Some of what I learned back then runs counter to what is commonly taught in mediator training programs. Insisting on rules of behavior, punishing infractions, or appealing to reason often work no better with a twelve year old chair thrower than they do with a client in mediation exercised about the unfairness of his or her predicament. I quickly learned tricks of the trade: what tactics tended to moderate and the things to avoid saying or doing that would tend to exacerbate the situation. While it is accurate that intuition cannot be taught, there are ways to encourage its’ development. At the very least, instinct and intuition should not be ignored.
Teaching and practicing the strategies, techniques and skills of mediation are as much about unlearning and re-learning as they are about learning anew. The best professional practitioners in any field, mediators included, come to appreciate the value of ‘tacit knowing’, hunches and intuitive understanding. (Donald Schon, Educating the Reflective Practitioner, 1987). Albeit subjective and not given their due in our techno-rational world, they are critical to success. We are all socialized and educated to follow formulaic, scripted approaches. This is especially true for mediators. For example, often those practitioners who take a facilitative approach disdain any technique that shows a hint of being directive. Others, seeing mediation as only about outcome, hesitate to discuss the emotional aspects of a dispute. The stroke of genius occurs, and the mediator turns from being a novice to sophisticated practitioner when he or she leaves the beaten path of received wisdom and allows their creative instinct to run free. Too often we are held prisoner by our theories that dictate what we should do and our training runs roughshod over our instincts.
Many mediators have been conditioned to believe their role as an impartial third party obligates them to be thoughtful, empathic and reasoned. Conventional wisdom about the process—encapsulated seeds of truth about what we think, know and should do—typically holds sway. While that notion has some value, it should be carefully scrutinized. Crazy wisdom—incongruous, paradoxical and instinctual thinking—can often release energy and allow for different views to emerge. For instance, the calculated and strategic use of anger and frustration can sometimes be necessary and effective. Sometimes the mediator might usefully be strategically anything but empathetic. Crazy wisdom, anchored in instinct, can often break the most intractable log jam.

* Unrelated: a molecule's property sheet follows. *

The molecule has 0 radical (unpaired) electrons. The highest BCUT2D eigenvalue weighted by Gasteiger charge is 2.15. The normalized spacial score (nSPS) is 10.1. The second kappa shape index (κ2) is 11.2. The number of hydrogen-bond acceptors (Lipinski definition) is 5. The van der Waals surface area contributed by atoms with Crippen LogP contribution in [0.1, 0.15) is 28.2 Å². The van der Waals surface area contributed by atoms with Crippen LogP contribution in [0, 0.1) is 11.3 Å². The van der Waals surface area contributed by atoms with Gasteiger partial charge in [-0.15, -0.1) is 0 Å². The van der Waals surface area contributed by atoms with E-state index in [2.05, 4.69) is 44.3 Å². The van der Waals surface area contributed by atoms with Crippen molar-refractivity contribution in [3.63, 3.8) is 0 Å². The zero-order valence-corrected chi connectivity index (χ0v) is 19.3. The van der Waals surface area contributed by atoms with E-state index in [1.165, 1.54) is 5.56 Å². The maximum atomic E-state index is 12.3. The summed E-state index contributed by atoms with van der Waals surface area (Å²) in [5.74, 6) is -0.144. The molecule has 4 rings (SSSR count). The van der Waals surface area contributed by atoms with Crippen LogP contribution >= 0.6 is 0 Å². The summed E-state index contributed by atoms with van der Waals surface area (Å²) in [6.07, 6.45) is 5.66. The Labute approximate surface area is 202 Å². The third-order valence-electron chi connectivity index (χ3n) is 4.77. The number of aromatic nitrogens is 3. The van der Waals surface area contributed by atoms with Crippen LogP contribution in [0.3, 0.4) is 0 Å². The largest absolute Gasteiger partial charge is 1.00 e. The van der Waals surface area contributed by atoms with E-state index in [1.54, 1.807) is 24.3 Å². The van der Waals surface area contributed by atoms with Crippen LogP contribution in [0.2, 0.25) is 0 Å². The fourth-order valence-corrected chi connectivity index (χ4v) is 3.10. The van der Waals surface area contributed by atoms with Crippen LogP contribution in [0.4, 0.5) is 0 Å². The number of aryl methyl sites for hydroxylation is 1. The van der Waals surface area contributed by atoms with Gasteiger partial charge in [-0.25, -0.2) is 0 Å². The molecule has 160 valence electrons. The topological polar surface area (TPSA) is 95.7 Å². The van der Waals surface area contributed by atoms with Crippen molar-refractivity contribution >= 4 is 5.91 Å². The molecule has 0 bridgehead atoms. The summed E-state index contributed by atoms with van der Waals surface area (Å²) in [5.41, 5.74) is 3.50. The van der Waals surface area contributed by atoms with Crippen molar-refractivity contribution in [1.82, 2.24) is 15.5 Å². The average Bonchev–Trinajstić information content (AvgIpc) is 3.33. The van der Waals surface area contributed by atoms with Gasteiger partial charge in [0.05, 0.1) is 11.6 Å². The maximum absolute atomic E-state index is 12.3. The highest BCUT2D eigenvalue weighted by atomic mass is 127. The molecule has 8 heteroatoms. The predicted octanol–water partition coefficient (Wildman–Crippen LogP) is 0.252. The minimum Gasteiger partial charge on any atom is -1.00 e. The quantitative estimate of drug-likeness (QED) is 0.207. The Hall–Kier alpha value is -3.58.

No theory can take the place of gut instinct. When your own gut is telling you the situation is aggravating and frustrating, that energy can be converted and used constructively. That does not mean blurting out the first thing that comes to mind, or telling a party their view is illogical or stupid. After editing, however, the mediator can offer his or her own frustration for collective examination and that reflective process can be turned back on the issue at hand. People in conflict deserve to have the presence of a passionate, active and engaged mediator, not an impassive functionary. Mediators would do well to remember that the heart of practice is not technical expertise, but gut instinct and intuition.
Roger Fisher speaks of the different ways to handle international disputes and family disputes. He underlines the similarity that with both types of negotiations, you can separate the ideas and...By Roger Fisher
(From CaliforniaHealthLine.org) Usually, committee meetings in Sacramento are pretty sparsely attended affairs. You have committee members listening, bill presenters talking and sometimes as many as half a dozen lobbyists stepping...By Jeff Thompson